Pot Roasted Pork with Chili Lemon Relish

Every few weeks I’ll go pick up a few kilos of pork and binge eat it for the next few days. This morning I picked up a shoulder and a few ribs. The shoulder was pot roasted with simple flavours and eaten with a super-hot relish. The piquant relish cut through the fat and brightened up the meat considerably.


  • Pork shoulder or other large cut
  • Soy sauce, dark
  • Chutney
    • Green chili peppers
    • Lemon
    • Salt


  1. Heat a large pot and keeping it on high heat, sear the meat for 2 – 3 minutes on each side.
  2. Pour on the dark soy coating the meat (don’t overdo – coat, don’t drown it)
  3. Adding a little water from time to time, cook the pork on a very low flame for a few hours until cooked. Turn the meat over periodically to get coated with the sludge forming at the bottom of the pot.
  4. Coarsely blend the green chilies; mix with lemon juice and salt. I went the old fashioned way with a mortar and pestle, which is why there’s so little of the precious chutney in the picture.
  5. Serve.

Orange Sugar and Exfoliating Soap

We’re trying to reduce our kitchen waste and are down to about half a bag a day, and want to reduce it further. Perhaps composting is the way forward; something I’ve never tried. If you’ve tried it, please do share your method in the comments below.

Using some waste orange peel that I peeled the zest from, which was chopped and dried for a bit, then whizzed with some powdered sugar I had lying about, and then sifting the contents, I was left with two very interesting results.

One was an orange-yellow sugar that smelled heavenly of orange and citrus and tasted quite interesting, and the second was the sugar coated orange peel that could be sifted no more.

Sifted the orange-sugar mixture to separate the two

The idea is to use the so-called candied orange peel into an exfoliating soap, using a clear soap base I’ve been experimenting with lately. Yesterday, we made some lemon flavoured soap with lemon oil and lemon rind.

We use two melt and pour soap bases at home. One is supposedly a white goat milk base that I find hard to believe, though it certainly is quite soft otherwise and melts easily. The other is a transparent, glycerine based soap base that too melts easily.

To melt the stuff, you can either construct a double boiler at home, or purchase one. I use a chocolate and cheese melting thingie that has two settings, one for chocolate and one for cheese. The cheese setting (number 2) works quite well for soap.

Then you’ll need moulds, of which I had quite a few left over from when I was experimenting with chocolate making, especially this mould with small square holes that works quite well for little soaps, though I did pick up one new mould with large cavities to try with soap making.

The process at its core is simple:

  1. Melt the soap
  2. Mix in any essential oils (for the lemon, I use lemon and for orange, I used a mixed fruit blend)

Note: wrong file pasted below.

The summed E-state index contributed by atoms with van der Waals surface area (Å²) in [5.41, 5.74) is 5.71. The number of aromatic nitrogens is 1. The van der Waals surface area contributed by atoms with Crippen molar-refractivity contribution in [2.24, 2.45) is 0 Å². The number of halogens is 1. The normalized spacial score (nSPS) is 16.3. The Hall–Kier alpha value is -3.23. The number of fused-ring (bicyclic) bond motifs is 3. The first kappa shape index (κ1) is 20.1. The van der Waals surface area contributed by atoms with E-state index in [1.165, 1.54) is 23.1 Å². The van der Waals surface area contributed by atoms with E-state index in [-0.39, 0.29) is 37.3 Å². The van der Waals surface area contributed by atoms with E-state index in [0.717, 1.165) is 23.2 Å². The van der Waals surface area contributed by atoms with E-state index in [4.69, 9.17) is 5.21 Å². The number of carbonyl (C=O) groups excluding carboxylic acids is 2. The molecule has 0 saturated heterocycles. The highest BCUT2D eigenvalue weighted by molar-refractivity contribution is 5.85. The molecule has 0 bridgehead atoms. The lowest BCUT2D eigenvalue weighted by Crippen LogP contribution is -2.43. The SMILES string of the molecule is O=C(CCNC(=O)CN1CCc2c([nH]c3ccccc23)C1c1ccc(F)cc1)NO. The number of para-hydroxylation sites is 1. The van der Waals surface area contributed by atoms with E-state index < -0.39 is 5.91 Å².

3. Pour
  4. Wait for it to solidify (you can put it into the fridge too)
  5. Extract

There are other considerations, such as gravity for the exfoliation substance you’re using, whether you want it on the surface or not etc. That you’ll need to figure out based on what soap and substance you’re using.

Do share your experiments with waste and how you’re trying to reduce it.


Phat Green Mama

Yesterday I went to a shopping complex and remembered we didn’t have any vegetables at home. There was a shop in the complex, and I went there, and left in perhaps 5 seconds. Nearly every vegetable there was not only high priced, but wilted and quite sad. You see, theĀ mandi tends to spoil us and that’s where I headed to next. When there, nearly every stall had crisp, fresh greens discarded alongside that apparently no one wanted to pay for or eat. The healthy cheapskate in me took over and I asked for them and every vendor happily stuffed my bag, no questions asked. Now greens tend to wilt and go yellow and other such undesirable colours quite quickly and so we made a lunch almost entirely out of them. I call it, the Phat Green Mama. These are the type of meal changes that have helped me and my clients lose oodles of weight, feel better and ultimately, live better.

Phat Green Mama tastes cool, refreshing, crunchy, very green and is almost entirely guilt free. There’s crunch coming from the fresh greens, warm comfort from the eggs and the not-totally-dry yolks, the mushrooms have their own lovely flavour enhanced by butter and garlic and no carbs. When you’re done eating, you’ll feel fulfilled, satisfied and not at all heavy.


  • 6 – 7 Beetroot greens, washed
  • 2 – 3 Radish greens, washed
  • 1 packet Mushrooms, washed and trimmed
  • 2 tbsp Garlic, chopped
  • 1 medium Onion, sliced
  • 1 medium Tomato, quartered
  • 400gm Yogurt
  • 2 tbsp Olive oil
  • 1 tbsp Butter
  • 1 tbsp Black peppercorns, freshly ground
  • 2 Eggs, boiled
  • Half a lemon, quartered


  1. Beetroot greens: Separate leaves and stalks, chop stalks, chiffonade leaves, except for four large ones.
  2. Radish greens: Separate leaves and stalks, chop stalks, tear leaves
  3. Mix the olive oil black pepper and salt to taste into the yogurt


  1. Melt butter
  2. Add garlic, brown slightly
  3. Add onions, keep till transparent/pinkish
  4. Add mushrooms, cook for 3 minutes on gentle heat or until cooked
  5. Add salt, mix well.
  6. Take off the heat and add all the chopped stalks.
  7. Set aside.


  1. Place two large beetroot leaves in every bowl
  2. Add beetroot leaves (chiffonade) at their base, to one side
  3. Place mushrooms alongside
  4. Add tomatoes, radish leaves, eggs and lemon as you see fit.
  5. Top with or serve accompanied by the cool yogurt sauce.